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The South Park Baptist Church leans toward the Streamline Deco end of the Modernism scale. It went up in 1953, to the designs of architect Homer G. Sailor.
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Further north, the Hartzell Memorial United Methodist Church leans a bit more toward the stock side of Midcentury design:
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The avenue kind of explodes into a nothing-scape north of here, thanks to a lot of big redevelopment products that have brought grassy fields and parking lots to the areas just south of downtown.

Empty Midcentury on Broadway

Piser Weinstein Menorah Chapel, 5206 N. Broadway, aka Furth Chapels

Midcentury funeral home

It’s not a dazzling building, but its jumble of massing is intriguing. Each function of the building seems to have its own articulation, even its own facade material. And it’s hard to fully judge a Modernist building when the windows are boarded over.

The funeral home appears to have operated into 2002, before moving to a new location in Skokie. Since then it’s been vacant and boarded up, with a developer planning ot turn the land into new residential development.

Midcentury funeral home

Given its former use, the odds of this little Midcentury piece surviving are pretty slim. As detailed in an article in Chicago Real Estate Daily, the economic slowdown is the only reason the building is still standing.

Broadway at Foster

Doomed along with it is this vacant turn of the century apartment house with retail in the base.

I’m sure the would-be developers imagined a massive apartment/condo blockbuster building, similar to others that have gone up along other sections of Broadway in recent years. But with the scent of the money trail gone cold, couldn’t some thought be given to finding a new use for this little slice of 1960s style? Much of the lot is empty land. A small outbuilding is the only structure on the northern half of this large city lot — plenty of room for new and old to co-exist.

Less than the sum of its parts

Behold, the glorious NorTown Medical Building! (1963, N. California at Granville, aka the Gran-Cal Medical Center.)

NorTown Medical Building

It’s everything that’s wrong with MidCentury architecture, huh? Bland, dull, boxy, generic, right? Nobody put any thought or care into this one, did they?

Well, don’t be too quick to judge. Like many other things in Chicago, you have to look a little closer to find the interesting bits. Sometimes, the whole isn’t nearly as interesting as the little fragments that compose it.

Take the basement windows, for example. Rather than just plain glass or even just plain glass block, someone took the time to work out a little puzzle-piece pattern with two sizes of block to fill in this window. They didn’t have to; the standard block would have served just as well. This is purely a decorative gesture, a small act of whimsy.

Glass block puzzle

Likewise, a sign attached to the building combines three different geometric forms into a little floating composition. (yes, three – don’t miss the little arrow at the bottom.) I wager that the sign was something a bit more ornate when the building went up.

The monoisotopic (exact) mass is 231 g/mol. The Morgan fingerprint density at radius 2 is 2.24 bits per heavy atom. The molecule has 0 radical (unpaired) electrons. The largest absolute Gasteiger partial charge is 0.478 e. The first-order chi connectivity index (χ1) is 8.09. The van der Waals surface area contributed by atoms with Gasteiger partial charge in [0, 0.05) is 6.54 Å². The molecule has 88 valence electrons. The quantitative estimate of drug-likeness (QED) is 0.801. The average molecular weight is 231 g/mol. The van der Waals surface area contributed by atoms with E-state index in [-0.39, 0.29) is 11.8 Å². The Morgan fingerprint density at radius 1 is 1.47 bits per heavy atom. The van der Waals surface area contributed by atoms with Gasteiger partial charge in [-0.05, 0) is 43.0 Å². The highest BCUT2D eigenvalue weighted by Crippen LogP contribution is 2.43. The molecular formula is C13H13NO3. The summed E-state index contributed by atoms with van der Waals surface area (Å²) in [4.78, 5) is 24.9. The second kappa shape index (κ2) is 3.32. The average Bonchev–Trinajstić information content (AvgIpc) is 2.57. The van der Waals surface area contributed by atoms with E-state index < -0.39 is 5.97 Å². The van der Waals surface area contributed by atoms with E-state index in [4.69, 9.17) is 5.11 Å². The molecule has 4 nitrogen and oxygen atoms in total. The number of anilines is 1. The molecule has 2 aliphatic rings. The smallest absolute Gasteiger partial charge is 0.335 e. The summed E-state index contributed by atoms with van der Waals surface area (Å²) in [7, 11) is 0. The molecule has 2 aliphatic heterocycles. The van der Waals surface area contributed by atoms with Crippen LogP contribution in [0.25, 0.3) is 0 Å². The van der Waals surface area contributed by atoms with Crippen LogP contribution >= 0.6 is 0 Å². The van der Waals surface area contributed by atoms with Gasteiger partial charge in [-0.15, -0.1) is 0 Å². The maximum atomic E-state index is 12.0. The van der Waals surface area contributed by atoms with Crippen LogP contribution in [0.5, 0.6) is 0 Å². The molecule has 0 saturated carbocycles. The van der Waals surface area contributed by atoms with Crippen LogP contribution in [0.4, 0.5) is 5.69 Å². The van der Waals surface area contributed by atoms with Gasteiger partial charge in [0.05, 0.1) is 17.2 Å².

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And the building’s limited budget is focused on welcoming the visitor. The sidewalk entrance is decked out with sandy flagstone and a truly eye-popping tile pattern in green, white and gray.

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Don’t you just want to reach out and touch it?

Tiles and stone

Turns out, this “plain” building even has a little bit of ornament!

Caduceus

Make what you will of the overall effect, but it’s hard to deny that earnest care was put into this building’s design, like so many other “generic” MidCentury Chicago buildings.

A Mid-Century Cornocopia

Western Avenue long marked the western boundaries of the city of Chicago. And today, it remains something of a dividing line — an identifiable centerline to the amorphous region where the city’s urban environment begins to weaken, falling apart into 1950s suburbia.

This means, however, that streets to the west of it have treasure troves of Mid-Century Modernism.

Most awesome showcase lamps ever.

The whole shooting works

Concrete pattern wall

Peterson Avenue, west of Western, offers one 1960s building after another, with a nearly complete array of the stock design elements and styles common to the period. Delicious details abound, easily overlooked as motorists zoom past at 50mph, but easily found if you make the trip by foot or bike.

Colored glazed brick, raised metal letters, funky stainless steel railings, crazy hanging lamps in the lobby, jagged fieldstone contained in limestone borders on brick walls… it’s all here.

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1960s stone and brick

Even the side streets offer the occasional find:

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And sometimes, the MCM creeps east of Western:

One day, I'm coming back after dark for this shot.

There’s no knockout buildings out here, nothing to make a MCM preservationist stand on the mountaintops and shout; instead, there’s a collection of buildings that reinforce each other, crying out the optimism and elegance of the 1960s, achieving far more together than any one of them does alone.